Negotiating the field of dietary misinformation isÂ a treacherous road. Ben Coomberâs guidelines willÂ give you a successful path through the mud.
Pushing yourself past the limit can be as detrimental to your fitnessÂ goals as doing no training at all. Here Ashley Conrad tells you how toÂ recognize when youâre overtraining and what you can do to combat it.
The things that make life worth living can also steal precious time away, limiting your ability to achieve your fitness goals. David Kingsbury has the tactics you need to maximise your gains when youâre short on time.
The key to successful sports performance is a balance between trainingÂ hard and well-targeted recovery. The New York Giantsâ Justin PughÂ explains how he stays at the top of his game doing exactly that.
PaleoÂ master Adam Farrah asks: 'Is gluten ruining all your internal and external gains, or is avoiding it just emptying your wallet?'
After surviving anÂ unprovoked knifeÂ attack that requiredÂ 100 stitches, SeanÂ Sarantos fought backÂ by getting into the bestÂ shape of his life.
Donât let the clock diminish your ability to get leaner, biggerÂ and stronger. Use our guide to figure out the what, whenÂ and why of timing your exercises to perfection.
Adding muscle while cutting weight is a difficult balance to get right.Â Let TRAIN show you how to achieve the optimum results.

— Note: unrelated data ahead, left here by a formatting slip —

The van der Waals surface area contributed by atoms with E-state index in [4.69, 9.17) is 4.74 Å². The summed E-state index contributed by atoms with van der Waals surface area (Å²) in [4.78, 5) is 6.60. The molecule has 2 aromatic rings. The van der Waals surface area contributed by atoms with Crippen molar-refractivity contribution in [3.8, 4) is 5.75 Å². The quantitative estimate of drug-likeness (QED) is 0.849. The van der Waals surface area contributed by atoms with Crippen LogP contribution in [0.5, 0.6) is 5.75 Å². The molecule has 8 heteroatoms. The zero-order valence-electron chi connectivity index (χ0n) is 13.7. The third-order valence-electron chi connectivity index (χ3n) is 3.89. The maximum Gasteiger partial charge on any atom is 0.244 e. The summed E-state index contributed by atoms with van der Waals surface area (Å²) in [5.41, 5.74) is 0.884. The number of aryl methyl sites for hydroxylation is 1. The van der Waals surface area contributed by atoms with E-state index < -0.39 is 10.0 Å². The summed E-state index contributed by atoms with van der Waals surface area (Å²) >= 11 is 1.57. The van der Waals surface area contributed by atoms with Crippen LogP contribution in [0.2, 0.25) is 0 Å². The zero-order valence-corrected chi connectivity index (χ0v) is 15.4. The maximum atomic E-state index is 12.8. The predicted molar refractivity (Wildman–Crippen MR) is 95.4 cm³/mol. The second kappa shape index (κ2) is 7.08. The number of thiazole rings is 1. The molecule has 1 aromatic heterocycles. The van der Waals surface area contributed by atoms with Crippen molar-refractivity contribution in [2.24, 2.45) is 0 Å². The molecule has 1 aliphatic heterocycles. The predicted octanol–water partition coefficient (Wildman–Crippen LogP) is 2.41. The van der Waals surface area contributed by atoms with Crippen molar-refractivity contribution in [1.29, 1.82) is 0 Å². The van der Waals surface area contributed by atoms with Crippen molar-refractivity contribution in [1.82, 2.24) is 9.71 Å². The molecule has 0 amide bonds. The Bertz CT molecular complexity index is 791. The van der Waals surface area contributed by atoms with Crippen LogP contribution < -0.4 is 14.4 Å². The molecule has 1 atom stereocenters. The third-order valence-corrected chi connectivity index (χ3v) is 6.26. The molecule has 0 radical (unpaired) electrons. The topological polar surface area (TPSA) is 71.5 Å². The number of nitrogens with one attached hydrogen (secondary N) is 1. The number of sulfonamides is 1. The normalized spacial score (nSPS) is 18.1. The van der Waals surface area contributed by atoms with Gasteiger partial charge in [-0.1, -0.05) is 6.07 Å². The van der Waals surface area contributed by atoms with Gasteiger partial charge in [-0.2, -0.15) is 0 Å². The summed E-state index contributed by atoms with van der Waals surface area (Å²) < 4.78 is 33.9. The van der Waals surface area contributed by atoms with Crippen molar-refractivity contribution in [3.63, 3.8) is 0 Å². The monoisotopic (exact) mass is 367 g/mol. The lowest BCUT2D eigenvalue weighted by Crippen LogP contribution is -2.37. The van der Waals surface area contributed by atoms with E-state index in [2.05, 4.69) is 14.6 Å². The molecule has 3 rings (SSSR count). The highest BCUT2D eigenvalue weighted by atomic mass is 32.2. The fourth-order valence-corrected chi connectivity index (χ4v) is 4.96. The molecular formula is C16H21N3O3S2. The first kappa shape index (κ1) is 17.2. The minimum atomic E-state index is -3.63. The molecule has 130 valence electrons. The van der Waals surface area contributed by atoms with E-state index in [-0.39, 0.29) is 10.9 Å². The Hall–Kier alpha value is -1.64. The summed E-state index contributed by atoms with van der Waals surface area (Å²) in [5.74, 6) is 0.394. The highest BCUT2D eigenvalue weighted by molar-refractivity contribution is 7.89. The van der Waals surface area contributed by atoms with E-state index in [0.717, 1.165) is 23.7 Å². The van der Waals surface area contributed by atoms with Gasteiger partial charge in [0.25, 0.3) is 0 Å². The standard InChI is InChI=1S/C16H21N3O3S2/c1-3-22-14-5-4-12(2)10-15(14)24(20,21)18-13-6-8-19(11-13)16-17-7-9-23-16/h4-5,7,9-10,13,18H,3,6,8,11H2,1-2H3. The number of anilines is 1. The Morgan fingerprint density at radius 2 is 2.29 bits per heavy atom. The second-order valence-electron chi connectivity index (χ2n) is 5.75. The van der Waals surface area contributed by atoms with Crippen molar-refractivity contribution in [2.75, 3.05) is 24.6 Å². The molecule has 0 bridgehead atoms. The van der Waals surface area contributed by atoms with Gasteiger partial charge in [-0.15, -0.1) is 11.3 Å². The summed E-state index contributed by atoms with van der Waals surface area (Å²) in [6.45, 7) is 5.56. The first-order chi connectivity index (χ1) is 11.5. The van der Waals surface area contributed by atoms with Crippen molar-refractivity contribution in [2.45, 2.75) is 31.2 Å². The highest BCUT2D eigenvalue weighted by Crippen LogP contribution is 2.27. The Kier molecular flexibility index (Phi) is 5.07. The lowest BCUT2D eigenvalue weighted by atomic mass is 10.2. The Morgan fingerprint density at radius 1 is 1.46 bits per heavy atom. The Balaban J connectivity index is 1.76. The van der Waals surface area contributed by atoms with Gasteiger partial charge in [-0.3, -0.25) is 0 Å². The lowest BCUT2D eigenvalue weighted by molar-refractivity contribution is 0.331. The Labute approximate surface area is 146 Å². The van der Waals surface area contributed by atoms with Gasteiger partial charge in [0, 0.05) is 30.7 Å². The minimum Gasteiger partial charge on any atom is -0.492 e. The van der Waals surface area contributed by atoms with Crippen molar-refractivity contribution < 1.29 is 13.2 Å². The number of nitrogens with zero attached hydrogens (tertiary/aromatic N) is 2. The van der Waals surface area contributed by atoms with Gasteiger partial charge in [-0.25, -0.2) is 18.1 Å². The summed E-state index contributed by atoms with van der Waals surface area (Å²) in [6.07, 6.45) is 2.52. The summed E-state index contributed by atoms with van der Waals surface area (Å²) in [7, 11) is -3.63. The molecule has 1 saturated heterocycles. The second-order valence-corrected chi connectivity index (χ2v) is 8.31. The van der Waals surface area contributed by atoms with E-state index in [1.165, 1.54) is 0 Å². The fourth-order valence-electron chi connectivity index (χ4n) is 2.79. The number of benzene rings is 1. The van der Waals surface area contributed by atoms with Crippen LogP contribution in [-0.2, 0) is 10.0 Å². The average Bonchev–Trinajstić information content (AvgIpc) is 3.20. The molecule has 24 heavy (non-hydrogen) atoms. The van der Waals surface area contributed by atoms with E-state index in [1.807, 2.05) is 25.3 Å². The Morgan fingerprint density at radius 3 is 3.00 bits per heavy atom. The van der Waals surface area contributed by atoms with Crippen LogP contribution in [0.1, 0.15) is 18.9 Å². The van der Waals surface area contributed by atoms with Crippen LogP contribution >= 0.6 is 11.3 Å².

If youâre looking to gain muscle or lose fat, breakfast is the meal you should beÂ targeting to make that happen. Hereâs how to perfect your morning macros.
There seems to be an obsession that in order to get huge you need to eat vast amounts of food. But is bulking the answer to piling on brawn?
Simeon Panda is aÂ self-made fitness phenomÂ who travels the world givingÂ seminars on his unique exercise strategies.Â Hereâs how he keeps lean and muscled, evenÂ when the working day is long.
There are a few steps you can take to make sure your bodyâs good and ready for fat-burning. Here are the most important rules for making gains while youâre still prepping your body to drop fat.
The Game of ThronesÂ and Terminator: GenisysÂ starÂ reveals how she keeps herÂ physique so spellbinding.
The 2014 CrossFit Games womenâs championÂ shares the secrets to her success.
From Greek god Zeus in Immortals, toÂ becoming a master vampire in Dracula UntoldÂ and slaying dragons in The Hobbit, Luke EvansÂ is a versatile actor who believes whatÂ goes into his body defines the way heÂ looks on screen.